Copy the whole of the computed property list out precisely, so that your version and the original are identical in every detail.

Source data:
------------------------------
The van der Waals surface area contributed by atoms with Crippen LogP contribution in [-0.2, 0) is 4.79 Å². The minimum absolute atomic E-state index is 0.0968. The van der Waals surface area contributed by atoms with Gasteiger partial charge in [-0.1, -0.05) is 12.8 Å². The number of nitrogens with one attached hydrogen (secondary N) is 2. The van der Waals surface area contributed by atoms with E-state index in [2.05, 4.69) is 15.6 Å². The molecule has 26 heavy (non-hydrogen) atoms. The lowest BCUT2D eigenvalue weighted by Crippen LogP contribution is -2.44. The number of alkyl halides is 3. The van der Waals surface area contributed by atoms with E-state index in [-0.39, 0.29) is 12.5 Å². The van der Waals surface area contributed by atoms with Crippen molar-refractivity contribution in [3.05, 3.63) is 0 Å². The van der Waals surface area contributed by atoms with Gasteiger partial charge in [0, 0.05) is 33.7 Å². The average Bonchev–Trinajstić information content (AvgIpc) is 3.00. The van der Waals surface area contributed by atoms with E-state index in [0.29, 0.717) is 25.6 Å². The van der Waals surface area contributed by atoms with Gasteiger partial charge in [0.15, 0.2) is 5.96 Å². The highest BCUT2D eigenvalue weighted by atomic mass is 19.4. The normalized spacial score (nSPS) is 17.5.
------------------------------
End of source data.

The van der Waals surface area contributed by atoms with Crippen LogP contribution in [-0.2, 0) is 4.79 Å². The minimum absolute atomic E-state index is 0.0968. The van der Waals surface area contributed by atoms with Gasteiger partial charge in [-0.1, -0.05) is 12.8 Å². The number of nitrogens with one attached hydrogen (secondary N) is 2. The van der Waals surface area contributed by atoms with E-state index in [2.05, 4.69) is 15.6 Å². The molecule has 26 heavy (non-hydrogen) atoms. The lowest BCUT2D eigenvalue weighted by Crippen LogP contribution is -2.44. The number of alkyl halides is 3. The van der Waals surface area contributed by atoms with E-state index in [-0.39, 0.29) is 12.5 Å². The van der Waals surface area contributed by atoms with Crippen molar-refractivity contribution in [3.05, 3.63) is 0 Å². The van der Waals surface area contributed by atoms with Gasteiger partial charge in [0, 0.05) is 33.7 Å². The average Bonchev–Trinajstić information content (AvgIpc) is 3.00. The van der Waals surface area contributed by atoms with E-state index in [0.29, 0.717) is 25.6 Å². The van der Waals surface area contributed by atoms with Gasteiger partial charge in [0.15, 0.2) is 5.96 Å². The highest BCUT2D eigenvalue weighted by atomic mass is 19.4. The normalized spacial score (nSPS) is 17.5.